Tuesday, April 14, 2009

Accessible Apex

I am often asked whether Apex can be used to build applications that comply with web content accessibility guidelines. It can, as this demo Apex application aims to prove.

It is a very simple application consisting of 3 pages:
  • Login
  • Report
  • Form
The report page shows some records from a table, and has a link on each row to open the form page for editing, and a Create link in the report header to open the form page to create a new record.

The form page has a Submit button to save the changes and a Cancel link to return without saving changes.

I have tested all 3 pages with the Total Validator tool and they all reach Conformance Level "Triple-A", i.e. all Priority 1, 2 and 3 checkpoints are satisfied (according to the tool).  

Perhaps the most important point is that the application works even when Javascript is disabled in the browser.   It is often thought that Apex applications cannot work without Javascript enabled, but this isn't so; however, many Apex components such as tabs do require Javascript, so they can't be used.  That doesn't mean an accessible application can't have tabs, it just means you have to build your own tab functionality (which I haven't done in this demo application).

I don't have access to a screen reader like Jaws so I have not tested the application with one yet.

Sunday, February 15, 2009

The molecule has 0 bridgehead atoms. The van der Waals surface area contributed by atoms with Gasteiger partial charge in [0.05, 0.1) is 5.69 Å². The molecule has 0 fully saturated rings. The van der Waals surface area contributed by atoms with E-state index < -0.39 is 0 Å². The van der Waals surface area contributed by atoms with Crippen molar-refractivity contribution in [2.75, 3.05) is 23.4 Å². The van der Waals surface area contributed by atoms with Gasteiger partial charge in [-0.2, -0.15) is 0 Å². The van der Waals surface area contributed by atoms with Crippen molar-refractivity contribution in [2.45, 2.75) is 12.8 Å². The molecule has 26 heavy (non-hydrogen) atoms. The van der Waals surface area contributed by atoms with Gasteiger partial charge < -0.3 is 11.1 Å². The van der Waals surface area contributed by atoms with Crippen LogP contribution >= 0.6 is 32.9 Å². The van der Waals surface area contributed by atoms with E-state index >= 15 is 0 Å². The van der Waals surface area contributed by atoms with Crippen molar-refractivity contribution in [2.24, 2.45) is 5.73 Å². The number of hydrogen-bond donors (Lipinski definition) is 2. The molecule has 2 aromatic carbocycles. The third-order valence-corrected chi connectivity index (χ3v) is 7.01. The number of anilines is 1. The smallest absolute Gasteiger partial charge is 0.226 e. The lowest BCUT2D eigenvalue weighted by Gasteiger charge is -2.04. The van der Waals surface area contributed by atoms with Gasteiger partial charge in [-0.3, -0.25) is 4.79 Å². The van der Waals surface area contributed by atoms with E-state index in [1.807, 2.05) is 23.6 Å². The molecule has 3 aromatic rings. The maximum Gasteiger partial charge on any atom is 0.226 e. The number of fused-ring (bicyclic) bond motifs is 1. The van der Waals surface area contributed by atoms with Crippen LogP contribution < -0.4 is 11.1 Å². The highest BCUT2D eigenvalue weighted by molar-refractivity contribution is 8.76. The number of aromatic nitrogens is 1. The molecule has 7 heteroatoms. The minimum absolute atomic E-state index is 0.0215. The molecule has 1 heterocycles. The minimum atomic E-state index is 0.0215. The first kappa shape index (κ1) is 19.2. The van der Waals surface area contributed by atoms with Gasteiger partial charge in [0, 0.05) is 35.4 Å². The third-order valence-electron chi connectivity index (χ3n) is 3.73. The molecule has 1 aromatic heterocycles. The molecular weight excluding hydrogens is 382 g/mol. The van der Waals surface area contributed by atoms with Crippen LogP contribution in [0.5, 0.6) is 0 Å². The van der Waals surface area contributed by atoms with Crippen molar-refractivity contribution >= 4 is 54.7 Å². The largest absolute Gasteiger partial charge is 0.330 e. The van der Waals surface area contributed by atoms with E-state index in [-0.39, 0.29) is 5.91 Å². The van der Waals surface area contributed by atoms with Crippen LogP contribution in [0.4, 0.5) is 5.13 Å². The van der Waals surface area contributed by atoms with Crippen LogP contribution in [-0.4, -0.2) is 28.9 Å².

I was lucky enough to be able to attend the UK Oracle User Group's Application Express SIG on Friday - my first experience of any UKOUG event. The event was a "sell out", with all available places taken up well in advance. This in itself is great news, because it shows that APEX really is taking off, which means I can be fairly confident I haven't backed the wrong horse career-wise.

David Peake, the APEX Product Manager, gave the first two presentations:

  • The Latest and Greatest from Development

  • APEX @ Oracle

The first of these was a tantalising glimpse at what will be in 3.2 (coming soon) and 4.0 (coming later this year hopefully). These are described in the APEX Statement of Direction, but we were able to see some of them in a live demo. I am particularly looking forward to 4.0 for its improved tabular forms, and for Dynamic Actions - i.e. a "rich client" experience without having to write any Javascript.

Dimitri Gielis and John Scott from Apex Evangelists both gave interesting presentations, on Charting in Apex and Dispelling Myths about APEX respectively. Dimitri's piqued my interest to go back and look at charts again, and John's provided a lot of useful ammo for fighting against the usual "Apex is just a power user toy" kind of myths.

There was also a presentation from Matt Nolan and Vincent Migue from e-DBA called "Using Apex to Expose your Business to the Web" - and their website is a fine example of that.

After a short Q&A forum, we all went to the local pub, which was a great opportunity to get to know some of these people a little better.

All in all, a great day out (good grief, how sad do I sound?!) and I'd definitely like to attend the next one, should there be one.